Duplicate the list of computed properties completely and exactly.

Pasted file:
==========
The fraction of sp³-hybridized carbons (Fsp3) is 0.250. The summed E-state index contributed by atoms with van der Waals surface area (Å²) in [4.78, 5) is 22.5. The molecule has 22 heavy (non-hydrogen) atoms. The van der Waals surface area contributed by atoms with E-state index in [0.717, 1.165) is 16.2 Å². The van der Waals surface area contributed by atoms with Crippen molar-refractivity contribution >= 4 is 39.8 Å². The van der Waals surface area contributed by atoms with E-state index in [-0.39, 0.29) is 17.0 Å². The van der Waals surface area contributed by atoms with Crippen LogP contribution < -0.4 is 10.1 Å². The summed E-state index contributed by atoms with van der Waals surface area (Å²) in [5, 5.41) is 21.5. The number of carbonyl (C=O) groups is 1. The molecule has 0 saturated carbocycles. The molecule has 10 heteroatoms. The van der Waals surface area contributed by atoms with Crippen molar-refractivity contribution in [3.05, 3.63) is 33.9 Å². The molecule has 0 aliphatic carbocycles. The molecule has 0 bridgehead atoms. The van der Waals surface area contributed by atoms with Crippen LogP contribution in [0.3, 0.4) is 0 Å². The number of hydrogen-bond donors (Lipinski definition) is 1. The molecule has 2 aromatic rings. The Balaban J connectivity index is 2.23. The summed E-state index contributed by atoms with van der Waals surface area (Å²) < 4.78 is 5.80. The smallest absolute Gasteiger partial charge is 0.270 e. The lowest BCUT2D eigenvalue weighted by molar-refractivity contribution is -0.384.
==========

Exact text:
The fraction of sp³-hybridized carbons (Fsp3) is 0.250. The summed E-state index contributed by atoms with van der Waals surface area (Å²) in [4.78, 5) is 22.5. The molecule has 22 heavy (non-hydrogen) atoms. The van der Waals surface area contributed by atoms with E-state index in [0.717, 1.165) is 16.2 Å². The van der Waals surface area contributed by atoms with Crippen molar-refractivity contribution >= 4 is 39.8 Å². The van der Waals surface area contributed by atoms with E-state index in [-0.39, 0.29) is 17.0 Å². The van der Waals surface area contributed by atoms with Crippen LogP contribution < -0.4 is 10.1 Å². The summed E-state index contributed by atoms with van der Waals surface area (Å²) in [5, 5.41) is 21.5. The number of carbonyl (C=O) groups is 1. The molecule has 0 saturated carbocycles. The molecule has 10 heteroatoms. The van der Waals surface area contributed by atoms with Crippen molar-refractivity contribution in [3.05, 3.63) is 33.9 Å². The molecule has 0 aliphatic carbocycles. The molecule has 0 bridgehead atoms. The van der Waals surface area contributed by atoms with Crippen LogP contribution in [0.3, 0.4) is 0 Å². The number of hydrogen-bond donors (Lipinski definition) is 1. The molecule has 2 aromatic rings. The Balaban J connectivity index is 2.23. The summed E-state index contributed by atoms with van der Waals surface area (Å²) < 4.78 is 5.80. The smallest absolute Gasteiger partial charge is 0.270 e. The lowest BCUT2D eigenvalue weighted by molar-refractivity contribution is -0.384.